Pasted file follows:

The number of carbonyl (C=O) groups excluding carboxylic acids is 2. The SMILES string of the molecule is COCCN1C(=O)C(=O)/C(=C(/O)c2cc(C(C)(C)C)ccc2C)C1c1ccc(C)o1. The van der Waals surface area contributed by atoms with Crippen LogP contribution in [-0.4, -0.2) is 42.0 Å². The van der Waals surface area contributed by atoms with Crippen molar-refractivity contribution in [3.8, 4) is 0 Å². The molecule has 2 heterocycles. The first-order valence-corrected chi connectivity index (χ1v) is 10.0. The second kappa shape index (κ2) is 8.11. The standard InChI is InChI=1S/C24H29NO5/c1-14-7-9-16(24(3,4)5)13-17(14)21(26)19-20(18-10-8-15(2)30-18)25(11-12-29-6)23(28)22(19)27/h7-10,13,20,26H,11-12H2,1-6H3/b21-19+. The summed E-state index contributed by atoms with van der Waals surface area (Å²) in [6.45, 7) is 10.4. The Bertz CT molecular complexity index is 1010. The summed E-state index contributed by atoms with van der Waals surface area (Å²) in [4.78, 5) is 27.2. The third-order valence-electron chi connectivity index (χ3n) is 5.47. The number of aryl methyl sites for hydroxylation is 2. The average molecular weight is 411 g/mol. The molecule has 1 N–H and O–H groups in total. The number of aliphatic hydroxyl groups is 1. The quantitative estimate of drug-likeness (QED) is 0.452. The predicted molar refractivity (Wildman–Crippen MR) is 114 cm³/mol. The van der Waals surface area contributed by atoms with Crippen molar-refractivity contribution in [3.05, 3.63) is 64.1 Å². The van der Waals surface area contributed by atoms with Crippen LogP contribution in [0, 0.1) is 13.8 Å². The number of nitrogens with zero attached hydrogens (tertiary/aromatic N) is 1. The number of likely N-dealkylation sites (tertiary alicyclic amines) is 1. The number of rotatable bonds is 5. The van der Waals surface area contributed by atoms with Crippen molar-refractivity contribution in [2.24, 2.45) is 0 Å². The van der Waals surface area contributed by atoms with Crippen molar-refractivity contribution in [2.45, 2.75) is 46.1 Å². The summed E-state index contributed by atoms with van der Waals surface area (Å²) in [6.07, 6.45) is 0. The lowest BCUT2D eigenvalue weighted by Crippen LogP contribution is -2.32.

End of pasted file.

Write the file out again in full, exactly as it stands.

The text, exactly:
The number of carbonyl (C=O) groups excluding carboxylic acids is 2. The SMILES string of the molecule is COCCN1C(=O)C(=O)/C(=C(/O)c2cc(C(C)(C)C)ccc2C)C1c1ccc(C)o1. The van der Waals surface area contributed by atoms with Crippen LogP contribution in [-0.4, -0.2) is 42.0 Å². The van der Waals surface area contributed by atoms with Crippen molar-refractivity contribution in [3.8, 4) is 0 Å². The molecule has 2 heterocycles. The first-order valence-corrected chi connectivity index (χ1v) is 10.0. The second kappa shape index (κ2) is 8.11. The standard InChI is InChI=1S/C24H29NO5/c1-14-7-9-16(24(3,4)5)13-17(14)21(26)19-20(18-10-8-15(2)30-18)25(11-12-29-6)23(28)22(19)27/h7-10,13,20,26H,11-12H2,1-6H3/b21-19+. The summed E-state index contributed by atoms with van der Waals surface area (Å²) in [6.45, 7) is 10.4. The Bertz CT molecular complexity index is 1010. The summed E-state index contributed by atoms with van der Waals surface area (Å²) in [4.78, 5) is 27.2. The third-order valence-electron chi connectivity index (χ3n) is 5.47. The number of aryl methyl sites for hydroxylation is 2. The average molecular weight is 411 g/mol. The molecule has 1 N–H and O–H groups in total. The number of aliphatic hydroxyl groups is 1. The quantitative estimate of drug-likeness (QED) is 0.452. The predicted molar refractivity (Wildman–Crippen MR) is 114 cm³/mol. The van der Waals surface area contributed by atoms with Crippen molar-refractivity contribution in [3.05, 3.63) is 64.1 Å². The van der Waals surface area contributed by atoms with Crippen LogP contribution in [0, 0.1) is 13.8 Å². The number of nitrogens with zero attached hydrogens (tertiary/aromatic N) is 1. The number of likely N-dealkylation sites (tertiary alicyclic amines) is 1. The number of rotatable bonds is 5. The van der Waals surface area contributed by atoms with Crippen molar-refractivity contribution in [2.24, 2.45) is 0 Å². The van der Waals surface area contributed by atoms with Crippen molar-refractivity contribution in [2.45, 2.75) is 46.1 Å². The summed E-state index contributed by atoms with van der Waals surface area (Å²) in [6.07, 6.45) is 0. The lowest BCUT2D eigenvalue weighted by Crippen LogP contribution is -2.32.